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What Does Playing Golf’s Ground Game Mean?
As this is written, it is Open Week, the oldest of golf championships played on a rota of golfing grounds in the United Kingdom is being staged.
To accentuate the interest, SportsEdTV engaged with Art Ingliss, a source of deep knowledge and intelligence on the renowned golf ground game so often celebrated on Open venues and frequently tactic of choice by Open champions.
What is this “ground game” in golf they’re all talking about?
In golf, "the ground game" refers to a style of play that focuses on shots that are played predominantly low and along the ground rather than through the air. It is often referred to as "bump-and-run" golf. This style of play is often used on courses with firm, fast-running fairways, and tight, well-manicured greens, typically found in traditional links courses in coastal areas.
The ground game is particularly useful in windy conditions, as keeping the ball low reduces the impact of the wind. It also allows players to navigate around obstacles and undulations on the fairway and greens more effectively. Instead of hitting high, lofted shots, golfers playing the ground game use shots that stay closer to the ground and roll out to their target.
Here are some tips on how to play the ground game in golf:
Choose clubs that have less loft, such as irons with lower numbers, hybrids, or fairway woods. These clubs will help you keep the ball lower and make it easier to control the distance and direction.
Position the ball slightly back in your stance, closer to your back foot. This helps you make clean contact with the ball before the clubhead starts to ascend, promoting a low, running shot.
Chipping and Running
Around the greens, use a bump-and-run shot instead of a high, lofted flop shot. Choose a 7-iron, 8-iron, or a wedge with less loft, and let the ball roll to the hole after it lands.
When putting, focus on controlling the pace and speed of the ball to optimize the distance covered by each putt. This is essential when the greens are fast and undulating.
Reading the Green
Pay close attention to the contours and slopes of the green. Knowing how the ball will react when it lands on the putting surface will help you plan your approach shots and putts more effectively.
Think strategically about your shots. Plan your approach to the green, considering the best angles of attack that will allow your ball to roll favorably toward the pin.
Playing the ground game requires practice and finesse, but it can be a valuable asset in certain playing conditions and on specific golf courses. Being proficient in this style of play adds versatility to your game and enables you to adapt effectively to various challenges on the course.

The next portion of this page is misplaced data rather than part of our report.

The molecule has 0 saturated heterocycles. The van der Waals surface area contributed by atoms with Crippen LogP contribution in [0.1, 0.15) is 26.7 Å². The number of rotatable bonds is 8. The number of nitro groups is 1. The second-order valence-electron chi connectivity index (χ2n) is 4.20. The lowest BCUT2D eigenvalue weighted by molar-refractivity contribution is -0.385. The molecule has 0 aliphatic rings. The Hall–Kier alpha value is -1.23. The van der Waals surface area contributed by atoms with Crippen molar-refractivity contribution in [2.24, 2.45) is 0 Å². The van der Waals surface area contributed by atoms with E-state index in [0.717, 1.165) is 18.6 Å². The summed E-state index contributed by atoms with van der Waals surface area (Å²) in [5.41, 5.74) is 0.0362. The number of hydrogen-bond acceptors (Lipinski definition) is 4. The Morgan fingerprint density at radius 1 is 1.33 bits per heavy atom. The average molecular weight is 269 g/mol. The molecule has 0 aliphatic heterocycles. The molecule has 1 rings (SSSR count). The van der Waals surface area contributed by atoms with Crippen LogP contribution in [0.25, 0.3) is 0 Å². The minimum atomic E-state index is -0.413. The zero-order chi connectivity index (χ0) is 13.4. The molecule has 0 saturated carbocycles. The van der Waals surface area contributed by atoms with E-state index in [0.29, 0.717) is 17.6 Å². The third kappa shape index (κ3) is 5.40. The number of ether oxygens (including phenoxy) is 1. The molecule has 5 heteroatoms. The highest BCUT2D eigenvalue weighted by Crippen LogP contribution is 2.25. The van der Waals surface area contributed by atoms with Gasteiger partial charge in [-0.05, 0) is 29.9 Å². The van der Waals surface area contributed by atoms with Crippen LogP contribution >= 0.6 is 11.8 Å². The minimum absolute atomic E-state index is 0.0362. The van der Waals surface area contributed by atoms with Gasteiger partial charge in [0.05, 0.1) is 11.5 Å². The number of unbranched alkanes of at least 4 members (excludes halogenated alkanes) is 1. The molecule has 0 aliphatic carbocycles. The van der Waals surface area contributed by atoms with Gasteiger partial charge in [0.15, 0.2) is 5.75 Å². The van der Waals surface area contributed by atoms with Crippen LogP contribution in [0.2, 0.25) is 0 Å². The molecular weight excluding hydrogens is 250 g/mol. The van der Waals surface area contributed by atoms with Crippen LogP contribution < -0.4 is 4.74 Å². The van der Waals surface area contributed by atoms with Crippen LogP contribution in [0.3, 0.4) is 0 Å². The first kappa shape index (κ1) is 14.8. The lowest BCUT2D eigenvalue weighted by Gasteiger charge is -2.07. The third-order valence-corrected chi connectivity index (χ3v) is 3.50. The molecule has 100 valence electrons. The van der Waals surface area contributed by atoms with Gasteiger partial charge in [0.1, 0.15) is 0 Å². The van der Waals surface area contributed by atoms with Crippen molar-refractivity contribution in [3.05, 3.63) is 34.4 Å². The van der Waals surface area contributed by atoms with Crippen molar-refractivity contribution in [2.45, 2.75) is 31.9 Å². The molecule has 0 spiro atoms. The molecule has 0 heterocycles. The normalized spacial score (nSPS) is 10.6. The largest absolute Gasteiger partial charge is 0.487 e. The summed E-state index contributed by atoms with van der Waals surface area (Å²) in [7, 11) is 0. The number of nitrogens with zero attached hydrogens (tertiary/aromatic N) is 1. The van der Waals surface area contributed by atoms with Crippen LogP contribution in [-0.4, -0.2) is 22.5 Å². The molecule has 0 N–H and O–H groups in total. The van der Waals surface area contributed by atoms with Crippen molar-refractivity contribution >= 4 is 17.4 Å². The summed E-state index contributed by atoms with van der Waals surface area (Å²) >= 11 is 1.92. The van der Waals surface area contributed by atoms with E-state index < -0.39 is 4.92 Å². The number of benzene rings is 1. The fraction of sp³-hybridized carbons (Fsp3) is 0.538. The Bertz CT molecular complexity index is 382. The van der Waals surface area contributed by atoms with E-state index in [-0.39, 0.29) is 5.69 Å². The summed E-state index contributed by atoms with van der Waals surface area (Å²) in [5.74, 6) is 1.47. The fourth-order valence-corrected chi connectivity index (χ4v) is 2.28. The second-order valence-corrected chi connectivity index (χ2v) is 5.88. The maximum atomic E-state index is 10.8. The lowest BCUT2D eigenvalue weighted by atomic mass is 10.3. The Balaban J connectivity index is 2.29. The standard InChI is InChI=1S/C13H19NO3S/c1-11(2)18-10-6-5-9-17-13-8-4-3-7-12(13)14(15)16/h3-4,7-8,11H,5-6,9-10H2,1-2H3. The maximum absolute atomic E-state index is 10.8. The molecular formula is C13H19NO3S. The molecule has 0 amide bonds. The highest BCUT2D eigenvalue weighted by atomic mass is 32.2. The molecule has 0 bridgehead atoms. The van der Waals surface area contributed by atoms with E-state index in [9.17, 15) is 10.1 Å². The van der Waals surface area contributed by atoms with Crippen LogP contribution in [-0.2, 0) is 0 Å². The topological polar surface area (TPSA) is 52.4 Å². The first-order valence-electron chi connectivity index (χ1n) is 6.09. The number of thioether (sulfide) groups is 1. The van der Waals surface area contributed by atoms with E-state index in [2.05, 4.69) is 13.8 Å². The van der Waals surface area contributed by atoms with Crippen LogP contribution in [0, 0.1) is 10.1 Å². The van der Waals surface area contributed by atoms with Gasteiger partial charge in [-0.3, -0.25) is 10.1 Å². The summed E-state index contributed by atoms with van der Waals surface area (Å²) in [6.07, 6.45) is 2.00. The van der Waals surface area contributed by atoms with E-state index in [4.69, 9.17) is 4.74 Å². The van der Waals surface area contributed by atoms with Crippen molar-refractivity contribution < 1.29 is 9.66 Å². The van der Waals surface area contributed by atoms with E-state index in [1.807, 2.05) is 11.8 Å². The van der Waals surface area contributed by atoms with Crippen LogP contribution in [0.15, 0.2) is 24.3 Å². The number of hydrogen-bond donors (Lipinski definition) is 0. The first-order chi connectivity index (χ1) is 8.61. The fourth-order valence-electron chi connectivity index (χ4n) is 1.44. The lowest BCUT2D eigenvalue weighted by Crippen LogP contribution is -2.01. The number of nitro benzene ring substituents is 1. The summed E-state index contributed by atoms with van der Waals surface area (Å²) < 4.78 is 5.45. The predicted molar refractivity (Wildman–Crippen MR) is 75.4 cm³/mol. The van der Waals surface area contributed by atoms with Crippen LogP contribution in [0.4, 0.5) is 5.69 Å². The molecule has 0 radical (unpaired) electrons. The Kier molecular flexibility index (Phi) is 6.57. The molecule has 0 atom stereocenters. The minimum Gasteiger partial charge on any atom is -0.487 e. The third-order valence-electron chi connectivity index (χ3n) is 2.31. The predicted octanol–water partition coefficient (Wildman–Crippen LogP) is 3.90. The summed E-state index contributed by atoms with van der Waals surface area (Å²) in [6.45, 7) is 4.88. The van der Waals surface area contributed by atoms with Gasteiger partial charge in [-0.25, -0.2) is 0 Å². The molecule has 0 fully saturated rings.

Historically, several professional golfers have been known for their proficiency in playing the ground game and have achieved significant success using this style of play. Some of the most famous golfers renowned for their mastery of links golf and winning through the ground game include:
Old Tom Morris (1821-1908)
One of the pioneers of professional golf, Old Tom Morris was a skilled links golfer from Scotland. He won four Open Championships between 1861 and 1867, and his expertise in playing the ground game on the traditional links courses of his time was instrumental in his success.
Harry Vardon (1870-1937)
A legendary British golfer, Harry Vardon is regarded as one of the greatest links players in history. He won a record six Open Championships (between 1896 and 1914) and was known for his impeccable ball-striking and ability to navigate challenging links conditions.
Walter Hagen (1892-1969)
An American golfing great, Walter Hagen won 11 major championships, including two Open Championships (1922 and 1924). He was known for his adaptability and skill in playing various styles, including the ground game.
Bobby Jones (1902-1971) -Considered one of the greatest amateur golfers of all time, Bobby Jones won 13 major championships, including three Open Championships (1926, 1927, and 1930). His strategic approach and ability to play the ground game were key components of his success.
Tom Watson (born 1949)
An American golfer, Tom Watson, won eight major championships, including five Open Championships (between 1975 and 1983). Watson was known for his remarkable short game and ability to control the ball on links courses.
Seve Ballesteros (1957-2011)
A charismatic Spanish golfer, Seve Ballesteros, won five major championships, including three Open Championships (between 1979 and 1988). His creativity and shot-making skills made him a formidable player on links-style courses.
These players not only dominated their eras with their exceptional skills in playing the ground game but also left a lasting impact on the sport of golf.
Surely there are others whose success on traditional links courses have inspired generations of golfers to master this style of play, appreciate the unique challenges and beauty of links golf, and play the ground game.